Asperger's,Autism Spectrum Disorder

On Reading and Dyslexia

Back in school, I never knew I had dyslexia. I was not tested until I failed my bachelor thesis and my professor (who, funny enough, was himself a foreigner) told me I wrote so poorly, it was almost impossible to read and it was difficult to imagine I was not a foreigner myself.

Now, the thing is, my father was a refugee back in the 80s and came to this country as an emotionally scarred man after his experiences during the civil war in Lebanon, and while I grew up, no one ever let me forget that I was, in consequence, only half a person. I found it tragical and comical at the same time, because my professor never knew about it and yet, in spite of being a foreigner himself, made me feel the shame of not being a rightful citizen of my native country and of abusing what is my mother tongue.

By then I had experienced so much discrimination as a child that I had changed my name, so that my mixed ancestry was not the first thing people noticed. I am actually proud of my heritage, but as a child I was too afraid of the judgment of others, and felt I only had one choice. I changed my name as part of the mask I hid behind to blend in. Today, I am ashamed that I did not have the courage to at least keep my birth name.

My ancestry doesn’t make me feel half of anything at all, but wholly both, even though I also feel neither side ever truly accepted me as one of their own.

But I digress. What I found so amusing and tragic was that it was impossible to truly hide what I am, and right when you think you got away with something, you realise you never got away in the first place.

I thought, at the time, that maybe he was right. My mother, who had recently begun teaching children with special needs and children with dyslexia in her school, talked about it one day however. I answered some of the questions from the tests that she gave children who might have dyslexia, and she smiled and said it was exactly what people with dyslexia would answer. If she had not talked about it, if I had not answered out loud what I was thinking, I would probably never have been tested.

I was tested soon after and the test results came by e-mail in the form of several written pages. I read the papers wrong, how that can be surprising to anyone is a mystery to me, and therefore went yet another year without realising I was dyslectic.

After narrowly passing my bachelor thesis on my second attempt, with a new topic and a new professor helping me, my mother asked to read my test results because she didn’t believe I was not dyslectic.

When she told me that I had misread the many pages and that I am, indeed, dyslectic, I found myself feeling such relief as I had never felt before and were not to feel again, not even the day I was diagnosed with ASD. All my life I had been told I was stupid by my teachers, professors and classmates and yet, here was proof that I was not just an idiot.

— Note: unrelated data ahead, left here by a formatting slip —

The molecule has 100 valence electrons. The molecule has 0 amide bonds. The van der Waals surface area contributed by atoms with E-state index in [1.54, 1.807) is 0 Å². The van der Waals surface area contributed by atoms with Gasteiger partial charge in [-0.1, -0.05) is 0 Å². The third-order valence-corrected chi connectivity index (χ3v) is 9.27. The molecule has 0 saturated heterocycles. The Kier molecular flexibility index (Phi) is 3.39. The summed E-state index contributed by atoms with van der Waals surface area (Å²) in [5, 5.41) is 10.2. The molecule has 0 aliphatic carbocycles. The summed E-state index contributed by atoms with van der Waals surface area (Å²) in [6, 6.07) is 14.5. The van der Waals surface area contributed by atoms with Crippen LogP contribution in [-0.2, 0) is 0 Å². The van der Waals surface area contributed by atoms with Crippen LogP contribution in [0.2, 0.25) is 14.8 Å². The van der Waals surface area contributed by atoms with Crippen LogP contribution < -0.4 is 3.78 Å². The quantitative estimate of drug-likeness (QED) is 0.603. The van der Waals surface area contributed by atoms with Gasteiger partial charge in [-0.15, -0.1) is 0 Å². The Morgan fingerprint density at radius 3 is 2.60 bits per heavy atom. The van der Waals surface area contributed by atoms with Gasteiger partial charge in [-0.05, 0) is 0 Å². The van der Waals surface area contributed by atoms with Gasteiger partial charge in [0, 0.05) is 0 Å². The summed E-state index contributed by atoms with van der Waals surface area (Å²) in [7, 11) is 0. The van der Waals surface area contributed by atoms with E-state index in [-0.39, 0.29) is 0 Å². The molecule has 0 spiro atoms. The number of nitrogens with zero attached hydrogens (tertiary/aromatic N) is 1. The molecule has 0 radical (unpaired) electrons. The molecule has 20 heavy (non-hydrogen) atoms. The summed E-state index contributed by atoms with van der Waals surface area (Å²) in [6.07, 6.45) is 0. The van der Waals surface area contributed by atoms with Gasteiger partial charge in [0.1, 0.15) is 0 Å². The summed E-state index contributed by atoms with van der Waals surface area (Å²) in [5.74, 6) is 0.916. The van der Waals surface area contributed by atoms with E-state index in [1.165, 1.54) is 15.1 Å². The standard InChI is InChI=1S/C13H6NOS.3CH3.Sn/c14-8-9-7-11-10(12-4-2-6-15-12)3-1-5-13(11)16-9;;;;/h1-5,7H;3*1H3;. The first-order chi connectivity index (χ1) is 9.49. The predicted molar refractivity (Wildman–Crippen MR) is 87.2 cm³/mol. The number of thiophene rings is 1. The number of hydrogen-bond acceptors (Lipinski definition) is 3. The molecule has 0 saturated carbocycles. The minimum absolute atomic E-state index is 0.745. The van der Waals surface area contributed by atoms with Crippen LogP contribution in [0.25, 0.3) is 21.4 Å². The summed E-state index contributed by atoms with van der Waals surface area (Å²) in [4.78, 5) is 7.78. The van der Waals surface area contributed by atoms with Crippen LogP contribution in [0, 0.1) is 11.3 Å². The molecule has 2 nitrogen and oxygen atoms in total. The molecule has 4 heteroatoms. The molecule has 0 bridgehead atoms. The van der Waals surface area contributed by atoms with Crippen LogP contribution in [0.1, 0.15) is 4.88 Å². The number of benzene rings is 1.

I was just different. Yes, I still felt the pain of being different quite strongly, but it was most likely my first step towards accepting that I was different. In time I even began to recognise that it was perfectly fine to be so.

When I had just started school, I was met with many different challenges. I was bullied, discriminated, socially awkward, lonely and couldn’t follow the classes properly. I remember even struggling to understand how a clock worked and how people bullied me because I couldn’t tell the time even when people years younger than me could do so without any trouble at all.

Homework was a battle every day, and my mother would do all sorts of strange things in her attempts to help me get through it. She would, sometimes, buy some candy and for every problem I solved or question I answered, she would let me have a piece of candy. I remember still, so clearly, the many, tiny pieces of sweets perfectly placed by each problem in my textbook.

Needless to say, it worked only a little while and, when I just couldn’t learn to read, my mother decided to take matters fully into her own hands. She never once made me feel that I wasn’t perfect the way I am, and when she took me out of school to home-school me for a year, I never felt it as anything but a blessing. I hated school and all the people there, I hated being bullied and I hated the mask I already had to wear – although, at the time, I didn’t realise I wore it. It was an unconscious survival technique to me.

My mother was, before she turned her attention to teaching children with special needs, a music and arts teacher. She was always creative, and I will never forget how she taught me the letters. She cut little squares, wrote the letters on them in a rather medieval looking style and drew artwork on them all. The style reminded me of the Book of Kells and I loved it. They were all tiny pieces of art to me, and the effort she had made, made me struggle harder to learn. I am always most impressed when others truly make an effort for someone else, and it inspires me greatly.

She has told me many times since my diagnosis, that it never occurred to her that I different from others. She saw me as me and that was all. And how was she to know what I hardly knew myself? Thinking back knowing what she does now, she says that she can see events from my childhood in a completely different light. She recognises the signs she never noticed before, so visible in the children she teaches now, in my behaviour as a little girl. Now, she cannot but wonder if my life would have been better if she had realised what was wrong when I was little, and I had been able to get the help I needed. I don’t think so, though.